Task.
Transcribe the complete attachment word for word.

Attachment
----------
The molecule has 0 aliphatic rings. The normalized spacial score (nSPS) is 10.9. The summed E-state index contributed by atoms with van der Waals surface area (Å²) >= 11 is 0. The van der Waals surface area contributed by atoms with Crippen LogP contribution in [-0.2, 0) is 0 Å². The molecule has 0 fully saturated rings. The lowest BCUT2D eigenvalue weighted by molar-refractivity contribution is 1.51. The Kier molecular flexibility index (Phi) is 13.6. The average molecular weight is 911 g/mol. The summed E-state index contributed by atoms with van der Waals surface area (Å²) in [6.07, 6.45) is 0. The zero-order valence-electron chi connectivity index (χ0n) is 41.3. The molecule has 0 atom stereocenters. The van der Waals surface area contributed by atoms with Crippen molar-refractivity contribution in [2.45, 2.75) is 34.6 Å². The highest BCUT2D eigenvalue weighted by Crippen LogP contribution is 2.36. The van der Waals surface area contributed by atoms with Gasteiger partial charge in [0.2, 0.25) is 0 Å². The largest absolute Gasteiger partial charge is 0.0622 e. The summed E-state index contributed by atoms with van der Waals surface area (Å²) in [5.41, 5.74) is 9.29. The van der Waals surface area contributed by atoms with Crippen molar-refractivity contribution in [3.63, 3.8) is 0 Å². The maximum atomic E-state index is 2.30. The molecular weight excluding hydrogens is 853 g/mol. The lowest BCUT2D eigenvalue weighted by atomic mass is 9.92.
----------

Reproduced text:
The molecule has 0 aliphatic rings. The normalized spacial score (nSPS) is 10.9. The summed E-state index contributed by atoms with van der Waals surface area (Å²) >= 11 is 0. The van der Waals surface area contributed by atoms with Crippen LogP contribution in [-0.2, 0) is 0 Å². The molecule has 0 fully saturated rings. The lowest BCUT2D eigenvalue weighted by molar-refractivity contribution is 1.51. The Kier molecular flexibility index (Phi) is 13.6. The average molecular weight is 911 g/mol. The summed E-state index contributed by atoms with van der Waals surface area (Å²) in [6.07, 6.45) is 0. The zero-order valence-electron chi connectivity index (χ0n) is 41.3. The molecule has 0 atom stereocenters. The van der Waals surface area contributed by atoms with Crippen molar-refractivity contribution in [2.45, 2.75) is 34.6 Å². The highest BCUT2D eigenvalue weighted by Crippen LogP contribution is 2.36. The van der Waals surface area contributed by atoms with Gasteiger partial charge in [0.2, 0.25) is 0 Å². The largest absolute Gasteiger partial charge is 0.0622 e. The summed E-state index contributed by atoms with van der Waals surface area (Å²) in [5.41, 5.74) is 9.29. The van der Waals surface area contributed by atoms with Crippen molar-refractivity contribution in [3.63, 3.8) is 0 Å². The maximum atomic E-state index is 2.30. The molecular weight excluding hydrogens is 853 g/mol. The lowest BCUT2D eigenvalue weighted by atomic mass is 9.92.